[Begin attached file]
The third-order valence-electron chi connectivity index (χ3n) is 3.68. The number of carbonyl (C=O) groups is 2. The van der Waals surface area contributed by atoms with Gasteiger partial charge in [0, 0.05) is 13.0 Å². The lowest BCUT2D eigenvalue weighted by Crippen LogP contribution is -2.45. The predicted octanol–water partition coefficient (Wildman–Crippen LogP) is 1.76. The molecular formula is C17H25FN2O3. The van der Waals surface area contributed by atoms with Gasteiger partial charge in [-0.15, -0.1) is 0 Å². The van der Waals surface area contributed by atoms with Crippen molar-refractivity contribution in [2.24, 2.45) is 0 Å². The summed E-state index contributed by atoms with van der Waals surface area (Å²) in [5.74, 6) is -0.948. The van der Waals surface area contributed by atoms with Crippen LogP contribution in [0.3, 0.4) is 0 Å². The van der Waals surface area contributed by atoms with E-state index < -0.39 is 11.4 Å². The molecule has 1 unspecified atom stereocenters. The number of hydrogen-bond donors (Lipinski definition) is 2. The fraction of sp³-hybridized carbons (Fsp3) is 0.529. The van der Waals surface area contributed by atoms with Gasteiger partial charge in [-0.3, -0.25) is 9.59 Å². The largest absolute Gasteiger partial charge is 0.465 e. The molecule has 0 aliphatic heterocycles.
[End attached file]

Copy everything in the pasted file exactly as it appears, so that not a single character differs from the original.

The third-order valence-electron chi connectivity index (χ3n) is 3.68. The number of carbonyl (C=O) groups is 2. The van der Waals surface area contributed by atoms with Gasteiger partial charge in [0, 0.05) is 13.0 Å². The lowest BCUT2D eigenvalue weighted by Crippen LogP contribution is -2.45. The predicted octanol–water partition coefficient (Wildman–Crippen LogP) is 1.76. The molecular formula is C17H25FN2O3. The van der Waals surface area contributed by atoms with Gasteiger partial charge in [-0.15, -0.1) is 0 Å². The van der Waals surface area contributed by atoms with Crippen molar-refractivity contribution in [2.24, 2.45) is 0 Å². The summed E-state index contributed by atoms with van der Waals surface area (Å²) in [5.74, 6) is -0.948. The van der Waals surface area contributed by atoms with Crippen LogP contribution in [0.3, 0.4) is 0 Å². The van der Waals surface area contributed by atoms with E-state index < -0.39 is 11.4 Å². The molecule has 1 unspecified atom stereocenters. The number of hydrogen-bond donors (Lipinski definition) is 2. The fraction of sp³-hybridized carbons (Fsp3) is 0.529. The van der Waals surface area contributed by atoms with Gasteiger partial charge in [-0.3, -0.25) is 9.59 Å². The largest absolute Gasteiger partial charge is 0.465 e. The molecule has 0 aliphatic heterocycles.